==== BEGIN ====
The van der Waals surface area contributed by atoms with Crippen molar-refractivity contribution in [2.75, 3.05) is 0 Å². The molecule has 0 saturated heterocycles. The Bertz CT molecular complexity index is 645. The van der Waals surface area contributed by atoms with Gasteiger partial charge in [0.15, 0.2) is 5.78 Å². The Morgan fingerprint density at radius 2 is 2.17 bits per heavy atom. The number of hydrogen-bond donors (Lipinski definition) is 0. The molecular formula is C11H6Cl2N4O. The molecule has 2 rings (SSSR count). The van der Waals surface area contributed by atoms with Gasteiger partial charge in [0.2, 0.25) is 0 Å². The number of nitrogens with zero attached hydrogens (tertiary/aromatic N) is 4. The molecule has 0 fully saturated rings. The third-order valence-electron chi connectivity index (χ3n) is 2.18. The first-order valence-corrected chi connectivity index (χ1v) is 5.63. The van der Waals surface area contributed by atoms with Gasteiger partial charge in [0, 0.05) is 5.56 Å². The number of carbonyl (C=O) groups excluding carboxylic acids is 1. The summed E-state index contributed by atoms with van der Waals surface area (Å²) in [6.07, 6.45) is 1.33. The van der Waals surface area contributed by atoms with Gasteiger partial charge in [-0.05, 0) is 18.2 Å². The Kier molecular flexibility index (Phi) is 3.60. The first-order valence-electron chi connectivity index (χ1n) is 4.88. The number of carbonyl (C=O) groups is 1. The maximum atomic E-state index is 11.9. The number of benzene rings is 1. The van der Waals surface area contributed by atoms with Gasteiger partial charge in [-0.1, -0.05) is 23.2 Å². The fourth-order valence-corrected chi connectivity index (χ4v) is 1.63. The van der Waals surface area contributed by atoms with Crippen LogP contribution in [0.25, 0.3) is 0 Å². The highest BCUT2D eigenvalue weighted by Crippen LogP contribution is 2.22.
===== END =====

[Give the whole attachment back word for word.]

The van der Waals surface area contributed by atoms with Crippen molar-refractivity contribution in [2.75, 3.05) is 0 Å². The molecule has 0 saturated heterocycles. The Bertz CT molecular complexity index is 645. The van der Waals surface area contributed by atoms with Gasteiger partial charge in [0.15, 0.2) is 5.78 Å². The Morgan fingerprint density at radius 2 is 2.17 bits per heavy atom. The number of hydrogen-bond donors (Lipinski definition) is 0. The molecular formula is C11H6Cl2N4O. The molecule has 2 rings (SSSR count). The van der Waals surface area contributed by atoms with Gasteiger partial charge in [0.2, 0.25) is 0 Å². The number of nitrogens with zero attached hydrogens (tertiary/aromatic N) is 4. The molecule has 0 fully saturated rings. The third-order valence-electron chi connectivity index (χ3n) is 2.18. The first-order valence-corrected chi connectivity index (χ1v) is 5.63. The van der Waals surface area contributed by atoms with Gasteiger partial charge in [0, 0.05) is 5.56 Å². The number of carbonyl (C=O) groups excluding carboxylic acids is 1. The summed E-state index contributed by atoms with van der Waals surface area (Å²) in [6.07, 6.45) is 1.33. The van der Waals surface area contributed by atoms with Gasteiger partial charge in [-0.05, 0) is 18.2 Å². The Kier molecular flexibility index (Phi) is 3.60. The first-order valence-electron chi connectivity index (χ1n) is 4.88. The number of carbonyl (C=O) groups is 1. The maximum atomic E-state index is 11.9. The number of benzene rings is 1. The van der Waals surface area contributed by atoms with Gasteiger partial charge in [-0.1, -0.05) is 23.2 Å². The fourth-order valence-corrected chi connectivity index (χ4v) is 1.63. The van der Waals surface area contributed by atoms with Crippen LogP contribution in [0.25, 0.3) is 0 Å². The highest BCUT2D eigenvalue weighted by Crippen LogP contribution is 2.22.